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Tuesday, 31 January 2017

Perm (hairstyle)

A permanent wave, commonly called a perm, is the treatment of hair by heat and or chemicals to produce curls.

The first person to produce a method for curling hair was French hairdresser Marcel Grateau, who in 1872, devised a pair of specially manufactured tongs, that when heated on a gas flame and applied to the hair, produced a two-dimensional wave, similar to a curling iron. The correct temperature was achieved by testing the tongs on a newspaper – if the paper browned slightly it was deemed about right.

The curling irons revolutionized hair styling and made the marcel wave (and variations of the wave) popular for over 50 years.

A patent entitled "Hair-Waving Iron", for an electric implement for performing the technique, under the name François Marcel, was published in 1918.

The glamorous waves produced by this archaic version of the curling iron were a huge hit in the 1920s among flappers wanting to spice up their short bobs with the “marcel wave.” One famous wearer was Josephine Baker and many Hollywood stars adopted the style.

The doo-wop group the Marcels were named after the hairstyle.

Edna Fearon (Liverpool, UK) models the Marcel Wave, circa 1930.Wikipedia Commons

The first chemical treatment for curling hair that was suitable for use on people was invented in the year 1906 by the German hairdresser Karl Nessler (1872-1951). He used a mixture of cow urine and water.

Nessler had been working on the idea for a decade, combining Grateau’s method, which used heat to curl hair, along with an older method, which used caustic chemicals to curl wigs, the recipes being too harsh to use on human skin.

By the end of the 19th century, Nessler had moved to Paris, where adapting to the French-speaking environment, he called himself Nestle and began testing his first perm on his wife, Katharina Laible. The first two attempts resulted in completely burning her hair off and some scalp burns.

Nessler moved to London in 1901 where he began his own salon and continued tinkering with new hair-curling methods experimenting on his long-suffering wife.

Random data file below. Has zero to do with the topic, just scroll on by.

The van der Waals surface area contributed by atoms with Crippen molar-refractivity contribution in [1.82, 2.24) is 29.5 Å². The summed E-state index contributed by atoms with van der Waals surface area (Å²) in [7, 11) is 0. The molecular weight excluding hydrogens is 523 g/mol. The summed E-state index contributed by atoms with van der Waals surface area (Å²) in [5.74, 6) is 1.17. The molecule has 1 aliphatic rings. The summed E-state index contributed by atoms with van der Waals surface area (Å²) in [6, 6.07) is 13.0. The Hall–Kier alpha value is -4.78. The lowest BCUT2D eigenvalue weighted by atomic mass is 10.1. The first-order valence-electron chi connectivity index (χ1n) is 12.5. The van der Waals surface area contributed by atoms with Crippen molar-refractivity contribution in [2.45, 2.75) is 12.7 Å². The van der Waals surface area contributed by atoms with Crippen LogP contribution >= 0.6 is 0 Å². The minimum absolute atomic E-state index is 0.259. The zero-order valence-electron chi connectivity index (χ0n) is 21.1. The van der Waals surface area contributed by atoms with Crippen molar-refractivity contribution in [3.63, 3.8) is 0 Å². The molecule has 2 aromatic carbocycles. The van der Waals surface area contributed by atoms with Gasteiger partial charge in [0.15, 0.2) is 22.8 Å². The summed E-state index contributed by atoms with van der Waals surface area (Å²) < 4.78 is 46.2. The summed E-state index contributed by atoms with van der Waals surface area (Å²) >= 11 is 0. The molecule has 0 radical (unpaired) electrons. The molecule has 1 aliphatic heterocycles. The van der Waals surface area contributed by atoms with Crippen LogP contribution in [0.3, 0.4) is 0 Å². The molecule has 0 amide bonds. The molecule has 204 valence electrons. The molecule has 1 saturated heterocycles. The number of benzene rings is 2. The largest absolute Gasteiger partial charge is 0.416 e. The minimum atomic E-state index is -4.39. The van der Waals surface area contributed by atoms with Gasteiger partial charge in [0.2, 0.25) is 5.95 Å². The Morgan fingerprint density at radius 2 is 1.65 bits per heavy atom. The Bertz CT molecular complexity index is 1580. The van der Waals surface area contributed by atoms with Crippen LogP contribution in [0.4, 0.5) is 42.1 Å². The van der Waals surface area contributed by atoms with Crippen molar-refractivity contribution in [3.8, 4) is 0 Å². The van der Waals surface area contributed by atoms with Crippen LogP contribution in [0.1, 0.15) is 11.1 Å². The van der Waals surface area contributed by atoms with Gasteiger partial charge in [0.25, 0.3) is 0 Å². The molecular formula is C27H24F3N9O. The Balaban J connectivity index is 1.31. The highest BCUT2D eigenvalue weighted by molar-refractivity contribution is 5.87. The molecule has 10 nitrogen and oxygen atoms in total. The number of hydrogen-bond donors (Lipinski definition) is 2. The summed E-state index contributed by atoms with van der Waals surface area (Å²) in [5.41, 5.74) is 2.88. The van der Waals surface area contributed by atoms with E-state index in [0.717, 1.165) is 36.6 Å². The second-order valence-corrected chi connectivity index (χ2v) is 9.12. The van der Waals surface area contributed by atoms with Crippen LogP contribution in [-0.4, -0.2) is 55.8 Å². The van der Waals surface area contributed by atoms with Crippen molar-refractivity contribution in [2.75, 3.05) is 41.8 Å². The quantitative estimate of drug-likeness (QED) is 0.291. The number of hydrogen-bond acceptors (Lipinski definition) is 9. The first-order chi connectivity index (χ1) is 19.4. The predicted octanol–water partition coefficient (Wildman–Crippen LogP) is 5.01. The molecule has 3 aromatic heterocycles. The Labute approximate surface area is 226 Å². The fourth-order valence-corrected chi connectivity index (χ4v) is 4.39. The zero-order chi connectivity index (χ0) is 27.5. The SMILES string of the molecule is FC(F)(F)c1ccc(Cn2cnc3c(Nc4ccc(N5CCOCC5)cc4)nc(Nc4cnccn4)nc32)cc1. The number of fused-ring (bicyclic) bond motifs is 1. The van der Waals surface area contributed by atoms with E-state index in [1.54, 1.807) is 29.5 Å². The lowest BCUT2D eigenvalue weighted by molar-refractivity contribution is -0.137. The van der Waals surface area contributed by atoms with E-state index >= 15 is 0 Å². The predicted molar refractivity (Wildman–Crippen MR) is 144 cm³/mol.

The first public demonstration took place on October 8, 1905 when Nessler displayed his ‘permanent wave’ machine at 245 Oxford Street, London, in front of prominent hairdressers of the time.

By 1909, Nessler's electric permanent wave machine was being used in London on the long hair of the time.

Early 20th century advertisement for Nessler's permanent wave machine

Early permanent wave machines used electricity and various liquids to perm hair and were difficult to use. The bulky machines required the client to sit for around six hours with 12 brass curlers in their hair. to complete the process of achieving the popular look of waved hair.. However, it saved women countless hours with the curling iron and forever united fashion with 20th-century technology.

Chicago cosmetology school graduate Marjorie Stewart Joyner invented a new version of the permanent wave machine in 1926, becoming the first black woman to earn a U.S. patent two years later.

Permanent wave machine invented in 1928 by Marjorie Joyner

Distressed over how damaged the kinky hair of black women would often turn out after a visit to the hairdresser, Joyner experimented with heated pot roast rods, inspired by a pot roast. She eventually developed a machine that could curl or straighten a woman’s hair for multiple days at a time by “cooking” it beneath a hair dryer hood connected to 16 of the pot roast pins by an electrical cord that allowed a hairdo to stay set for days.

Sources Comptons Encyclopedia, Beautysupply.about.comCynos.ca.Historychannel.com.au/


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